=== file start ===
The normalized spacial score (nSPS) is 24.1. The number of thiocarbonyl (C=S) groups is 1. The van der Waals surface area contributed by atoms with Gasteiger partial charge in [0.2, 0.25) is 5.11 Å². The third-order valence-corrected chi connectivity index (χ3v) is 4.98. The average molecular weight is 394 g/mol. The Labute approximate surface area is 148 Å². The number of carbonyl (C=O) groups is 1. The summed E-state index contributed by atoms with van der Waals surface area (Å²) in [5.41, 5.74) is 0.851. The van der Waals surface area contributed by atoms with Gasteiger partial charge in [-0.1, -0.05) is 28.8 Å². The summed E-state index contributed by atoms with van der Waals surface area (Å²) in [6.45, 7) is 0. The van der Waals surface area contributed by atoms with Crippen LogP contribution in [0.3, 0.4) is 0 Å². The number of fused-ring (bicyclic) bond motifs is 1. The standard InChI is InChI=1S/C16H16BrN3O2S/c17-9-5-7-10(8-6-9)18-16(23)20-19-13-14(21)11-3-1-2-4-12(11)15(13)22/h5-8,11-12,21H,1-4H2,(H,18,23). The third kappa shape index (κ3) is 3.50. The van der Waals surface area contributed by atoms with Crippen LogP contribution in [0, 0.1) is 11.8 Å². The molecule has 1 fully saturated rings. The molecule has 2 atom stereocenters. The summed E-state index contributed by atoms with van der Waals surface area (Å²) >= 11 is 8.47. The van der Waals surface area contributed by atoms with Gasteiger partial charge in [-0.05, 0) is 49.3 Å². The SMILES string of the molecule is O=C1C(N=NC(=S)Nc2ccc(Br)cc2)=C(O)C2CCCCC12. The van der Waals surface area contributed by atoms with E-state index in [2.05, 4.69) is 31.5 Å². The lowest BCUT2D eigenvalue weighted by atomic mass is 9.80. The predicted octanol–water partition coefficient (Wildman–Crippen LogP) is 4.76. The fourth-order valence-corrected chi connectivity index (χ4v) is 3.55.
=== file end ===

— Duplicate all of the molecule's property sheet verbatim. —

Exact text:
The normalized spacial score (nSPS) is 24.1. The number of thiocarbonyl (C=S) groups is 1. The van der Waals surface area contributed by atoms with Gasteiger partial charge in [0.2, 0.25) is 5.11 Å². The third-order valence-corrected chi connectivity index (χ3v) is 4.98. The average molecular weight is 394 g/mol. The Labute approximate surface area is 148 Å². The number of carbonyl (C=O) groups is 1. The summed E-state index contributed by atoms with van der Waals surface area (Å²) in [5.41, 5.74) is 0.851. The van der Waals surface area contributed by atoms with Gasteiger partial charge in [-0.1, -0.05) is 28.8 Å². The summed E-state index contributed by atoms with van der Waals surface area (Å²) in [6.45, 7) is 0. The van der Waals surface area contributed by atoms with Crippen LogP contribution in [0.3, 0.4) is 0 Å². The number of fused-ring (bicyclic) bond motifs is 1. The standard InChI is InChI=1S/C16H16BrN3O2S/c17-9-5-7-10(8-6-9)18-16(23)20-19-13-14(21)11-3-1-2-4-12(11)15(13)22/h5-8,11-12,21H,1-4H2,(H,18,23). The third kappa shape index (κ3) is 3.50. The van der Waals surface area contributed by atoms with Crippen LogP contribution in [0, 0.1) is 11.8 Å². The molecule has 1 fully saturated rings. The molecule has 2 atom stereocenters. The summed E-state index contributed by atoms with van der Waals surface area (Å²) >= 11 is 8.47. The van der Waals surface area contributed by atoms with Gasteiger partial charge in [-0.05, 0) is 49.3 Å². The SMILES string of the molecule is O=C1C(N=NC(=S)Nc2ccc(Br)cc2)=C(O)C2CCCCC12. The van der Waals surface area contributed by atoms with E-state index in [2.05, 4.69) is 31.5 Å². The lowest BCUT2D eigenvalue weighted by atomic mass is 9.80. The predicted octanol–water partition coefficient (Wildman–Crippen LogP) is 4.76. The fourth-order valence-corrected chi connectivity index (χ4v) is 3.55.